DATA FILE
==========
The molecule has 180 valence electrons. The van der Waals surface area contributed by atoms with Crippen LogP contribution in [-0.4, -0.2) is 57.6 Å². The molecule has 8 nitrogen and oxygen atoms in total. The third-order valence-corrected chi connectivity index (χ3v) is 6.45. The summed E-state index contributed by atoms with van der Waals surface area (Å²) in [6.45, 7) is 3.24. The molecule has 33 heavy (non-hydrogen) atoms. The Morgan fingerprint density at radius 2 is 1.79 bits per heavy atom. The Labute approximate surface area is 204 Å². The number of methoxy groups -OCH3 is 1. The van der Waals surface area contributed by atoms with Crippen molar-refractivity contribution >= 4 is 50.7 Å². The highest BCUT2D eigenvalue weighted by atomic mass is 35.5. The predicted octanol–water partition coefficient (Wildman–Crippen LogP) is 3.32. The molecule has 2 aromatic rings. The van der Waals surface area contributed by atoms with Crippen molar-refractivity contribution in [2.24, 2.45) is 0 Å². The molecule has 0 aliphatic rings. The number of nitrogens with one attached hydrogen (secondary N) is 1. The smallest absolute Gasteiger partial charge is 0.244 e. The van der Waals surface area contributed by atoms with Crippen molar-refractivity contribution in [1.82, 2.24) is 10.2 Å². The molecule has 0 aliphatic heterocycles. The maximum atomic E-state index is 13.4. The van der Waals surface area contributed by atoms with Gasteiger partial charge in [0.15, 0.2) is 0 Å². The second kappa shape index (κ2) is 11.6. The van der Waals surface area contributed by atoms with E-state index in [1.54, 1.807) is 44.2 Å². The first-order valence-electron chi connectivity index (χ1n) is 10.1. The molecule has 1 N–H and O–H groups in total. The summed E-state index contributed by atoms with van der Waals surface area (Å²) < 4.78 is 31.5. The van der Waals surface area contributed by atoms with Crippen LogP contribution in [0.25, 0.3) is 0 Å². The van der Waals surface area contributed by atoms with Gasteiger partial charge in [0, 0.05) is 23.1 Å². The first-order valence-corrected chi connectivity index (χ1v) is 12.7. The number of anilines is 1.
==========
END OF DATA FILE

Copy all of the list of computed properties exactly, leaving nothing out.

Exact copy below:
The molecule has 180 valence electrons. The van der Waals surface area contributed by atoms with Crippen LogP contribution in [-0.4, -0.2) is 57.6 Å². The molecule has 8 nitrogen and oxygen atoms in total. The third-order valence-corrected chi connectivity index (χ3v) is 6.45. The summed E-state index contributed by atoms with van der Waals surface area (Å²) in [6.45, 7) is 3.24. The molecule has 33 heavy (non-hydrogen) atoms. The Morgan fingerprint density at radius 2 is 1.79 bits per heavy atom. The Labute approximate surface area is 204 Å². The number of methoxy groups -OCH3 is 1. The van der Waals surface area contributed by atoms with Crippen molar-refractivity contribution >= 4 is 50.7 Å². The highest BCUT2D eigenvalue weighted by atomic mass is 35.5. The predicted octanol–water partition coefficient (Wildman–Crippen LogP) is 3.32. The molecule has 2 aromatic rings. The van der Waals surface area contributed by atoms with Crippen molar-refractivity contribution in [2.24, 2.45) is 0 Å². The molecule has 0 aliphatic rings. The number of nitrogens with one attached hydrogen (secondary N) is 1. The smallest absolute Gasteiger partial charge is 0.244 e. The van der Waals surface area contributed by atoms with Crippen molar-refractivity contribution in [1.82, 2.24) is 10.2 Å². The molecule has 0 aliphatic heterocycles. The maximum atomic E-state index is 13.4. The van der Waals surface area contributed by atoms with Gasteiger partial charge in [0.15, 0.2) is 0 Å². The second kappa shape index (κ2) is 11.6. The van der Waals surface area contributed by atoms with E-state index in [1.54, 1.807) is 44.2 Å². The first-order valence-electron chi connectivity index (χ1n) is 10.1. The molecule has 1 N–H and O–H groups in total. The summed E-state index contributed by atoms with van der Waals surface area (Å²) < 4.78 is 31.5. The van der Waals surface area contributed by atoms with Crippen LogP contribution in [0.25, 0.3) is 0 Å². The van der Waals surface area contributed by atoms with Gasteiger partial charge in [0, 0.05) is 23.1 Å². The first-order valence-corrected chi connectivity index (χ1v) is 12.7. The number of anilines is 1.